Ultimately, it proved to be tough to pass throughout the AAA Texas 500. Some drivers were able to make passes, but being able to balance running the bottom and the edge of the groove that the PJ1 had been applied certainly did not make it easy. That was showcased through the final run to the checkered which saw the field spread out with no big battles for position.

As a result, strategy to gain track position became critical throughout the event – which worked to the advantage of some in being able to get a strong finish.

Costly Mistakes

While several of the playoff contenders were able to have strong finishes, including Kevin Harvick who punched his ticket to the Championship 4, there are others who have made the hole bigger for them moving forward.

Chase Elliott entered Sunday’s race in a hole following a broken axle at Martinsville Speedway. Now he has put himself in a “win or bust, no matter what” situation being over 60 points behind the cut-off following an incident on Lap 9. The Hendrick Motorsports driver tried to run the high line, getting loose and backing the No. 9 NAPA Chevrolet into the wall.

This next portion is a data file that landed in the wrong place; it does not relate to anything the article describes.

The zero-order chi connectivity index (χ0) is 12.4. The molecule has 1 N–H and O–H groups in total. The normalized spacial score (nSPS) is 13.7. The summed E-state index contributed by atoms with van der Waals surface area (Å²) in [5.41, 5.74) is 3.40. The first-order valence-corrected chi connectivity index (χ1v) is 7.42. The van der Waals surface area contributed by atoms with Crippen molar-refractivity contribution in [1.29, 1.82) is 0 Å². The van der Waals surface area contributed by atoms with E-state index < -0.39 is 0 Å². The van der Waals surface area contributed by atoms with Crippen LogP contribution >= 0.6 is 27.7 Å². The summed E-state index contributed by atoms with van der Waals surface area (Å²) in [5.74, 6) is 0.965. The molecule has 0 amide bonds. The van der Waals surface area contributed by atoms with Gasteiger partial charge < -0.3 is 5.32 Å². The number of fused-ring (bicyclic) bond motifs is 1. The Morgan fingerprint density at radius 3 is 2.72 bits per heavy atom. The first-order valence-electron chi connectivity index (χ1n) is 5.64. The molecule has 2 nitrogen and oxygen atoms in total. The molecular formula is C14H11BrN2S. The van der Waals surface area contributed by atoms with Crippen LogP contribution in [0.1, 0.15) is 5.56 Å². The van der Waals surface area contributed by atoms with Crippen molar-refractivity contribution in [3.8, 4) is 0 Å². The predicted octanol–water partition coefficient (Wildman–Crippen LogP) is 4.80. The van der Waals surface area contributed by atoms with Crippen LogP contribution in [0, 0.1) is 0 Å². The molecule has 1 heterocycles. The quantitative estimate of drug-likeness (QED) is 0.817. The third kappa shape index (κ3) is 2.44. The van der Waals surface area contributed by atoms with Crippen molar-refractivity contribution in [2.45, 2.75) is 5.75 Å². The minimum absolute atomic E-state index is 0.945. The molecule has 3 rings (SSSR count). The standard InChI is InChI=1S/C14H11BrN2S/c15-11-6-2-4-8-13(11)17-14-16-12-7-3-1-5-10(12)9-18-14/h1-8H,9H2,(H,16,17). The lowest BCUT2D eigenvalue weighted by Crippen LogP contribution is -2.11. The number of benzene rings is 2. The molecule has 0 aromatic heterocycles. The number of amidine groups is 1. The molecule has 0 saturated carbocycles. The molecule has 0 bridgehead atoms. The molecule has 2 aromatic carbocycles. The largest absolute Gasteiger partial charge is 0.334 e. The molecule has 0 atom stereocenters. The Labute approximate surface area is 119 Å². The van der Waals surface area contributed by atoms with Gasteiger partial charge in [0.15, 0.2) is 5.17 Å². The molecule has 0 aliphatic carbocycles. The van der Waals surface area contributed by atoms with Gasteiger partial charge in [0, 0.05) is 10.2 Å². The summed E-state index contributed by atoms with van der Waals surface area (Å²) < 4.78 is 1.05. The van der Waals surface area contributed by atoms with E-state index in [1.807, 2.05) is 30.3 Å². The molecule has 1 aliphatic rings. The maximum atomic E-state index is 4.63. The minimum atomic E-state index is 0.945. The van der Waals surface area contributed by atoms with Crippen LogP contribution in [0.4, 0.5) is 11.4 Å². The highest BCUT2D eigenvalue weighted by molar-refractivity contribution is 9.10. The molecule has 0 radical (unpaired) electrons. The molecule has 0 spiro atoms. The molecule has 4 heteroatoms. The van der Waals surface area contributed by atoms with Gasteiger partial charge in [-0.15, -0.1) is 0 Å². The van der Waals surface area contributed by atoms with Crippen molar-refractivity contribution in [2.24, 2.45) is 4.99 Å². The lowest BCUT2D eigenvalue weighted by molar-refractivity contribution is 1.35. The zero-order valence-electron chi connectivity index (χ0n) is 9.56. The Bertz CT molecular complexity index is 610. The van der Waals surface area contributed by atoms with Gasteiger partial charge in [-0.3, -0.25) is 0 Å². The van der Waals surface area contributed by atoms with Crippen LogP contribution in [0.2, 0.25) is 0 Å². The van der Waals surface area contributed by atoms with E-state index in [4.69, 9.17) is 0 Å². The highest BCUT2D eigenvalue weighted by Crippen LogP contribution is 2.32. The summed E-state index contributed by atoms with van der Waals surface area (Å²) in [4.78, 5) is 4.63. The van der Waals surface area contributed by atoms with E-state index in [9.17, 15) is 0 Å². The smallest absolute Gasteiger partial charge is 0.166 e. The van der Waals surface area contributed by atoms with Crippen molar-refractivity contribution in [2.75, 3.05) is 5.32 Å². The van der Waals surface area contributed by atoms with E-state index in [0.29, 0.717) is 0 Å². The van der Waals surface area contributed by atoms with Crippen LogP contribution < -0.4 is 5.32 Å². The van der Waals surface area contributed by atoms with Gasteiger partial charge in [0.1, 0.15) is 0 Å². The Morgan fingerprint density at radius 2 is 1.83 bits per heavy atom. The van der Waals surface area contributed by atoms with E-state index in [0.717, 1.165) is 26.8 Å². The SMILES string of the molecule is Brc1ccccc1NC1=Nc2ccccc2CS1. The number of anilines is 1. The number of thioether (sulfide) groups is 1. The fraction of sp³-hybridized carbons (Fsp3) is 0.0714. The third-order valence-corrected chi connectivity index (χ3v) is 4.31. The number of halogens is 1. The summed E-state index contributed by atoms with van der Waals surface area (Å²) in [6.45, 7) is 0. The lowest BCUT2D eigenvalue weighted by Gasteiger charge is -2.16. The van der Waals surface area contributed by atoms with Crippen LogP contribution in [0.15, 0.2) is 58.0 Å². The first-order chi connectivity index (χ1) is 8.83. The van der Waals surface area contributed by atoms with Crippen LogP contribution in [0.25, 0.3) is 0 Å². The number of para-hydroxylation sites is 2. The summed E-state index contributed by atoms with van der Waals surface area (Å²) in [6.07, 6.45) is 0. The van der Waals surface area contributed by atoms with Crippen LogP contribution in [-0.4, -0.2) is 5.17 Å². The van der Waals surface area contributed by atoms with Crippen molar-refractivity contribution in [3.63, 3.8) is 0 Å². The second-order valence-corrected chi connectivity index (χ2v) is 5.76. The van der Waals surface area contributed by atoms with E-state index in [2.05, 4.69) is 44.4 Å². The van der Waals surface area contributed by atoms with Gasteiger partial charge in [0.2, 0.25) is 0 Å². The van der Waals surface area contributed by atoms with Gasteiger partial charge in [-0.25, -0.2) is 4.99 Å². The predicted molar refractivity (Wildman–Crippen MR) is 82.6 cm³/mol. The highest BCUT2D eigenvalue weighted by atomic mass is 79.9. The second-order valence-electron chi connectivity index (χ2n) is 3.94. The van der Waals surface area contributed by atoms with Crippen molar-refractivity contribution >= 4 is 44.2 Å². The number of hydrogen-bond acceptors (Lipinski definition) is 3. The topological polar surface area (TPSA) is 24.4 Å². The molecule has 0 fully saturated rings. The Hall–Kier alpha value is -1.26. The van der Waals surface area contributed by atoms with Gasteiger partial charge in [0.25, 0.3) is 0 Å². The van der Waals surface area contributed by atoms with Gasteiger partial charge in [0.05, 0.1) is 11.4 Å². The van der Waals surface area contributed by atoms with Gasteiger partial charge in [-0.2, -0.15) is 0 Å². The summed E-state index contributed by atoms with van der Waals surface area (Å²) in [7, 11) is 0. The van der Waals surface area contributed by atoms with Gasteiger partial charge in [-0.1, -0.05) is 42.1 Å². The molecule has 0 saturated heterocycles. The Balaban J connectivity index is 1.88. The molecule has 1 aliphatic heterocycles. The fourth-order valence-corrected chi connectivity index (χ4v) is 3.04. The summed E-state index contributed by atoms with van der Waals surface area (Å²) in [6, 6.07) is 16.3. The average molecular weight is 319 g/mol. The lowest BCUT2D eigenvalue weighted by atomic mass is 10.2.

Although he started off the playoffs with tons of momentum from a dominating performance at the Charlotte Motor Speedway ROVAL, it has been rough since then with a blown motor at Dover International Speedway, a crash at Talladega Superspeedway, and the issues the past two weeks. By contending for the win at Kansas Speedway, he was able to squeak his way into the Round of 8 by a mere three points. Now it will take an even more commending performance if he wants to be part of the title battle.

Denny Hamlin also made a similar mistake to Elliott, getting sideways in turn four and spinning through the infield grass on Lap 80. As a result, he scored a 28th-place finish, giving up any cushion that he had over the cut-off line to now sit 20 behind Joey Logano for the last position.